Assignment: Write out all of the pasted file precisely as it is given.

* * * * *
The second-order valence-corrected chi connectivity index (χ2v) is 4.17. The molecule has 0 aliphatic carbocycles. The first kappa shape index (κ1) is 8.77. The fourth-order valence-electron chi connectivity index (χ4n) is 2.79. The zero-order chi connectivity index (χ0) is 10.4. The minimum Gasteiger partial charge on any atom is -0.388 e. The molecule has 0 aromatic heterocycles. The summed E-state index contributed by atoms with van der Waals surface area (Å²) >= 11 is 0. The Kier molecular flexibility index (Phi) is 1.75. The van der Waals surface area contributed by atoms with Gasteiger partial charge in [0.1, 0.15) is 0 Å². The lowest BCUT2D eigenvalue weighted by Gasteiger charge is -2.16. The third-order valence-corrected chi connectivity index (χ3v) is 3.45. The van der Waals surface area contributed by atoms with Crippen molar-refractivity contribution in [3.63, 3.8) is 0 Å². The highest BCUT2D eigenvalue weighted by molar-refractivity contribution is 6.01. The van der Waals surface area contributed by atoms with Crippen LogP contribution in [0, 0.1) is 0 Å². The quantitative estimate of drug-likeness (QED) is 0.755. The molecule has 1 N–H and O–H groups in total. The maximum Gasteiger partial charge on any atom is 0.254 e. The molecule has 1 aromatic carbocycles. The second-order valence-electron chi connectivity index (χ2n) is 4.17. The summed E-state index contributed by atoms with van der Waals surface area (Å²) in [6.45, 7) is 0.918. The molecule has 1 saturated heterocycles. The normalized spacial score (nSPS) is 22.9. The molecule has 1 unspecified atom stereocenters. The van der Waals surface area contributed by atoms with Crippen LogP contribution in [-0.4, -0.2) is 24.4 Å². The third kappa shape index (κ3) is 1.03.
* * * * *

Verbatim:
The second-order valence-corrected chi connectivity index (χ2v) is 4.17. The molecule has 0 aliphatic carbocycles. The first kappa shape index (κ1) is 8.77. The fourth-order valence-electron chi connectivity index (χ4n) is 2.79. The zero-order chi connectivity index (χ0) is 10.4. The minimum Gasteiger partial charge on any atom is -0.388 e. The molecule has 0 aromatic heterocycles. The summed E-state index contributed by atoms with van der Waals surface area (Å²) >= 11 is 0. The Kier molecular flexibility index (Phi) is 1.75. The van der Waals surface area contributed by atoms with Gasteiger partial charge in [0.1, 0.15) is 0 Å². The lowest BCUT2D eigenvalue weighted by Gasteiger charge is -2.16. The third-order valence-corrected chi connectivity index (χ3v) is 3.45. The van der Waals surface area contributed by atoms with Crippen molar-refractivity contribution in [3.63, 3.8) is 0 Å². The highest BCUT2D eigenvalue weighted by molar-refractivity contribution is 6.01. The van der Waals surface area contributed by atoms with Crippen LogP contribution in [0, 0.1) is 0 Å². The quantitative estimate of drug-likeness (QED) is 0.755. The molecule has 1 N–H and O–H groups in total. The maximum Gasteiger partial charge on any atom is 0.254 e. The molecule has 1 aromatic carbocycles. The second-order valence-electron chi connectivity index (χ2n) is 4.17. The summed E-state index contributed by atoms with van der Waals surface area (Å²) in [6.45, 7) is 0.918. The molecule has 1 saturated heterocycles. The normalized spacial score (nSPS) is 22.9. The molecule has 1 unspecified atom stereocenters. The van der Waals surface area contributed by atoms with Crippen LogP contribution in [-0.4, -0.2) is 24.4 Å². The third kappa shape index (κ3) is 1.03.